So at least in theory, we could simply have a stripped down USPS that delivers to the places that UPS and FedEx won’t at a fraction of the price. That still leaves the issue of door-to-door mail. Right now, the Post Office ostensibly has a monopoly on that, though when you try to pin down what exactly the monopoly consists of. It’s illegal to use mailbox and I’ve heard from at least one person that they can’t deliver “non-urgent” envelopes. But even if they could, I doubt they would do so competitively with the USPS. Or that they would want to so long as the USPS actually exists. So if you got rid of the USPS, would either of them step up? Would both? I would imagine that at least one would, but the price increase would probably be substantial.

So I think that the answer for the Postal Service falls into one of three categories: (1) beef it up and offer services that post offices in other countries offer, such as scanned mail and bill-pay, (2) raise prices and reduce costs as necessary to be profitable, or (3) marginalize losses by scaling down and becoming the sender of last resort. I think a lot of the services they would provide in the first would give a lot of Americans the heebie-jeebies. The second is difficult or impossible between the union contracts and congressional meddling to go forward with. The third would likely involve will-call and weekly deliveries, which would also be difficult to square with the unions. So all of these are pretty problematic, leaving to the fourth option: just pay the piper. Undo the legislation that forced the Postal Service to be solvent in the first place. That, I suspect, is what is going to happen.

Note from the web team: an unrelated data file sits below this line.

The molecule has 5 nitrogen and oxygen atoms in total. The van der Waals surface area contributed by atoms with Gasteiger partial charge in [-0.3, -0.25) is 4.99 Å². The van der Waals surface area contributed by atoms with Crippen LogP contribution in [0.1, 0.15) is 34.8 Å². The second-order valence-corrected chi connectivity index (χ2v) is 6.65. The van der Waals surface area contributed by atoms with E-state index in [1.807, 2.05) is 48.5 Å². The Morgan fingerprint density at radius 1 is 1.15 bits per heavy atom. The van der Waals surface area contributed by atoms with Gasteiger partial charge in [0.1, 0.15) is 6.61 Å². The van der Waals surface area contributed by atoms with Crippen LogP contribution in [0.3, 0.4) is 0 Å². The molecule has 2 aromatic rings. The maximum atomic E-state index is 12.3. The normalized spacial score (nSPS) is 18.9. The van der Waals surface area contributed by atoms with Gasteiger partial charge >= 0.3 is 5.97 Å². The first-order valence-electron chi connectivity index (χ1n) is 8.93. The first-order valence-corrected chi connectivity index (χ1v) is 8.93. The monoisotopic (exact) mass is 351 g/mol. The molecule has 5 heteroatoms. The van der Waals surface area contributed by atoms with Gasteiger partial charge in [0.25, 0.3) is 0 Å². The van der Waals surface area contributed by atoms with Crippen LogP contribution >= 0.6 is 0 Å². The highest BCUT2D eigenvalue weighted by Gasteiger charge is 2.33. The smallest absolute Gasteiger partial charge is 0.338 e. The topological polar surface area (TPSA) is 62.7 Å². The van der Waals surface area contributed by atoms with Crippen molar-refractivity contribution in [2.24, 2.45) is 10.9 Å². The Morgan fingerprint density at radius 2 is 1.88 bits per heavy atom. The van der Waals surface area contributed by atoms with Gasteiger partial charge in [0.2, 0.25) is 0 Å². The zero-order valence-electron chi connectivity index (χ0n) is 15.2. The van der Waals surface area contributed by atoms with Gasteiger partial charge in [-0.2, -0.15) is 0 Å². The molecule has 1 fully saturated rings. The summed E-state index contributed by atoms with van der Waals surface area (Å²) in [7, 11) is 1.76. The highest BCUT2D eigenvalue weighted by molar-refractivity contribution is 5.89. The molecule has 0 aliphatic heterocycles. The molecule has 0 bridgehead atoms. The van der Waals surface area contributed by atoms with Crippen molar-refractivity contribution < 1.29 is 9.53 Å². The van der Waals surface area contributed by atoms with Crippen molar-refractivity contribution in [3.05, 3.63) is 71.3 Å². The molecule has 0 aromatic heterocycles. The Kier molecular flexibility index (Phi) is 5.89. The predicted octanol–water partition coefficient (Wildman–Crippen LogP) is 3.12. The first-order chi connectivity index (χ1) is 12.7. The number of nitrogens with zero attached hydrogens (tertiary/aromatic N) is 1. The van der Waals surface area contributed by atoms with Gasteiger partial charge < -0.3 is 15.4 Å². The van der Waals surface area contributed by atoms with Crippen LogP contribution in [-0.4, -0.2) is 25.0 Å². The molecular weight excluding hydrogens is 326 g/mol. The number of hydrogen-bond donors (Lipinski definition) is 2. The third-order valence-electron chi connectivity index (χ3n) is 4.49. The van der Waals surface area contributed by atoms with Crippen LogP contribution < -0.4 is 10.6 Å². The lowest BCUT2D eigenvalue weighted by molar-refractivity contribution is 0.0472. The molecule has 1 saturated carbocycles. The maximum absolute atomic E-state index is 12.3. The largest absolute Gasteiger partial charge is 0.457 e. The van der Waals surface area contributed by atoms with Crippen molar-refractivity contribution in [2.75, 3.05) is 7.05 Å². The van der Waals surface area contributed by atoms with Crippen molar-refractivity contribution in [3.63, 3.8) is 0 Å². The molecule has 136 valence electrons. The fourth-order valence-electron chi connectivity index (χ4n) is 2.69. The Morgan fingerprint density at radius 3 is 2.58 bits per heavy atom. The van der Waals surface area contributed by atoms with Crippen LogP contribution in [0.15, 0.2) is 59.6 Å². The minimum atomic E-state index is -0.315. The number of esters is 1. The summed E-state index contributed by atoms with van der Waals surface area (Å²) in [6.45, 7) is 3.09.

Regarding the unions, I have three things to add. First, I agree with the left that union wages are not the primary issue. There are reasons why the USPS would spend a higher portion of its money on people: you need them to deliver door-to-door. You spend on people what FedEx and UPS spend on planes. And salaries at USPS are not actually higher than those at UPS, from what I understand. Second, while salaries are not the issue, the inflexibility regarding hiring and firing are. The most obvious route to solvency appears to me to be a reduction in services. But the cost savings would come from personnel reductions that would be hard to negotiate. Third, I do believe that the government has to live up to the pension promises that it made. I think that there is a grace period to such things, but the grace period has passed as far as the USPS is concerned. However, and this is important, this is why we should never, ever make these promises to begin with and making alternate arrangements for new employees to whom these promises have not been made. When you find yourself in a hole, the first step is to stop digging.


Category: Market, Statehouse

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8 Responses to No Longer Going Postal?

  1. Peter says:

    There were some things I didn’t want to say online for everyone to see, so I mailed you a letter outlining my views on this subject.